Bunce’s first advice to everyone was to turn off their automated-photography response – that urge to capture something without thinking about depth, light, framing, and all those other essential components of photography. “Remember” he said, “you are turning a 3D experience into a 2D image”. During the walk, Bunce offered several interesting tips about perspective and light. Most of these were already familiar to me (such as how to change the exposure compensation and how to frame a photo to create depth) so it was perhaps not a walk for enthusiasts or other professionals but more geared towards new photographers. However, his points were useful to recap nonetheless and Bunce did invite people to ask him questions individually if they wanted to know more. He also made an interesting point about familiarising yourself with a landscape, in order to best photograph it, learning where the best light hits and what time of year the flowers bloom – the greatest virtue of any photographer is patience.

Jeanette Winterson
On 15 October I also attended Jeanette Winterson’s talk about her latest book, Night Side of the River, a collection of ghost stories. Winterson has long been one of my favourite authors, so perhaps my impression of her is slightly biased due to my admiration. However, my cousin – who was less enthused about the talk and very much a ghost-sceptic – admitted even he enjoyed the event.
Winterson, while being elegantly articulate and lyrical (as expected,) was also surprisingly witty. She spoke about ghosts with a candour and light-heartedness which leaned towards hilarity. “Ghosts love my house” she said, recounting her experience of being haunted and acceptance of her ghosts, as if they were rowdy tenants and she, a resigned landlady. However, beneath this comedy Winterson also raised some interesting and thought-provoking questions.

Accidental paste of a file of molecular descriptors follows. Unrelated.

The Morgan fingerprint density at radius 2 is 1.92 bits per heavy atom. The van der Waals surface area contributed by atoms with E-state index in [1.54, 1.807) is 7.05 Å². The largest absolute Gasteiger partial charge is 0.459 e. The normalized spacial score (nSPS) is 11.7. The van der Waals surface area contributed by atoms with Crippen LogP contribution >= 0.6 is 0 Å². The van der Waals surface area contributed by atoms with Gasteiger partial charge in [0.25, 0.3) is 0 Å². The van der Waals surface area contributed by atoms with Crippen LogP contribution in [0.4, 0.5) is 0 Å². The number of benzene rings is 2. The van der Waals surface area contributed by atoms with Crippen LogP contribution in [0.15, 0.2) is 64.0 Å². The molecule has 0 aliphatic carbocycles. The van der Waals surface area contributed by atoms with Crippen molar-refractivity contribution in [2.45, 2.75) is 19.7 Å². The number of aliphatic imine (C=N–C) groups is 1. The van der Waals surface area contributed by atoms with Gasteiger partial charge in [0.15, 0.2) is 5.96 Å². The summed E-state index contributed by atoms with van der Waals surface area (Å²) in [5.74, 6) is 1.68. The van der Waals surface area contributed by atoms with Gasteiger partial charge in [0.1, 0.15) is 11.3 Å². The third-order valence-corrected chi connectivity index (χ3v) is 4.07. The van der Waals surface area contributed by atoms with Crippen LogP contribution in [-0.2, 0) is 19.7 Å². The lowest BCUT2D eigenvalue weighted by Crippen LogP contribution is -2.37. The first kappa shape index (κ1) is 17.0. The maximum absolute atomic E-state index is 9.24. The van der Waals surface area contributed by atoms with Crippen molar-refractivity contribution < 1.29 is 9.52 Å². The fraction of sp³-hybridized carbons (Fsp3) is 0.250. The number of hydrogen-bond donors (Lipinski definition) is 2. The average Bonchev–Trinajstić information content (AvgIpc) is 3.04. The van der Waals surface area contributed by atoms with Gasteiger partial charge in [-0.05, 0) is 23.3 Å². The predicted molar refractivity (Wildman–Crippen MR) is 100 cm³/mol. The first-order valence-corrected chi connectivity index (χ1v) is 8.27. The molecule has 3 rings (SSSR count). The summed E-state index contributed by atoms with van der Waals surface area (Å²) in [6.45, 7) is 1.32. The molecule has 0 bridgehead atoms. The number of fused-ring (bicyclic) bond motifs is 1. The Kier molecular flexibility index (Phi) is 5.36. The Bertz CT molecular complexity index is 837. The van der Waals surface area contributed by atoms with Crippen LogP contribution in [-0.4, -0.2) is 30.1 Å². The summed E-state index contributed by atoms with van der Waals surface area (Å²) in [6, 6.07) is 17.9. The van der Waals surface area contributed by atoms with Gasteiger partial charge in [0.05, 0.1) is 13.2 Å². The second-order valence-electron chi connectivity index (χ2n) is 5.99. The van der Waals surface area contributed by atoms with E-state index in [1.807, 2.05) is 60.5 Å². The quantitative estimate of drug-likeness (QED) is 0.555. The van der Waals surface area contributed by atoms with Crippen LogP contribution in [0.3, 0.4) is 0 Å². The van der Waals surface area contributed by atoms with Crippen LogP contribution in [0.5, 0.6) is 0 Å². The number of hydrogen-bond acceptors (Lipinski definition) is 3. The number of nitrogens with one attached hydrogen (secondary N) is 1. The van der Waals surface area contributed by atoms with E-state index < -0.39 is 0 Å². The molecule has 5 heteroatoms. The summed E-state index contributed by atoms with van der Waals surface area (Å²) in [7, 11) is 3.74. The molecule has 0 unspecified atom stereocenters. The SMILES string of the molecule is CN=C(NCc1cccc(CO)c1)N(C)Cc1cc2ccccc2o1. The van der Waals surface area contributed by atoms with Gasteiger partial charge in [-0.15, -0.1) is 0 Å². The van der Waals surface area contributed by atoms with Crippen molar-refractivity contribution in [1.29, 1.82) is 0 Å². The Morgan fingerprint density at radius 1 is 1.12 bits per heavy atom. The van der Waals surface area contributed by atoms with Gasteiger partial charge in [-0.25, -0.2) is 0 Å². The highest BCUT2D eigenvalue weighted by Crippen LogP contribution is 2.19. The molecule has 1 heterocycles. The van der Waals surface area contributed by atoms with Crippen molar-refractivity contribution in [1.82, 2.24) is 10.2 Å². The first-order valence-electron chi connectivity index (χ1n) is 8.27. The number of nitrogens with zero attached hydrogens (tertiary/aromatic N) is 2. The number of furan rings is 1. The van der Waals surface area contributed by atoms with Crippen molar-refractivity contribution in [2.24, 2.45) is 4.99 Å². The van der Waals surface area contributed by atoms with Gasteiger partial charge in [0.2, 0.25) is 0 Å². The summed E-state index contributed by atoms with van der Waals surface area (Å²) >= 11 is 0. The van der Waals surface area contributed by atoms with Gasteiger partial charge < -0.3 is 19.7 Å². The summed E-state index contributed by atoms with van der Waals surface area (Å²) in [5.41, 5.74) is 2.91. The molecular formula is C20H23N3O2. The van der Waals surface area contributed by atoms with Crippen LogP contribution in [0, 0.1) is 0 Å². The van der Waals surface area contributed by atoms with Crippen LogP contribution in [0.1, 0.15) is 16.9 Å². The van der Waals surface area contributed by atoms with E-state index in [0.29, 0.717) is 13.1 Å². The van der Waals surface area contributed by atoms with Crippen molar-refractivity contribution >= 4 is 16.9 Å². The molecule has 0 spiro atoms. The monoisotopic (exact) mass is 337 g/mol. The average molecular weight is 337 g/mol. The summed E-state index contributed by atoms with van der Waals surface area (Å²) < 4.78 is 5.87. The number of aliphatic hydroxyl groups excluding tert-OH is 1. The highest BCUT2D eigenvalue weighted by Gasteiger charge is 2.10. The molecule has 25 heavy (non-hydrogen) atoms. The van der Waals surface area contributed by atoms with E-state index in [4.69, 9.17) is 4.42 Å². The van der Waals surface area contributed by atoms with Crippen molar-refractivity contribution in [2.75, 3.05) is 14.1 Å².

Do ghosts really exist? Are they tied to a certain place, or a particular energy or are they simply the product of our complex minds? What is the difference between ghosts and AI; both non-biological entities which we do not fully comprehend? Of course, these questions have been asked for centuries without reaching a particular conclusion. Winterson didn’t try to provide an answer. Rather, she handed the audience a springboard from which to bounce their own ideas, experiences and beliefs; an opportunity which was enthusiastically accepted when the Q&A came around – ghosts, clearly, are a topic ripe for discussion.
The story she chose to read was about grief and loss, turning to spirituality and ghosts as a form of comfort and wrestling with the state of, “living with someone who is no longer there”. Divorcing ghostliness from the horror genre was a conscious choice and an effective one, broadening our idea of a ‘ghost story’ to encompass themes more real and tangible.

My experience of Ilkley Literature festival was one of warmth and curiosity. Each event I saw was equally well-curated and interesting, and I am grateful to have had the opportunity to attend. The beautiful location of Ilkley allowed for a simultaneous celebration of nature and the art, and the productive ways in which they overlap. For anyone wanting a trip outside of York, I couldn’t recommend it enough.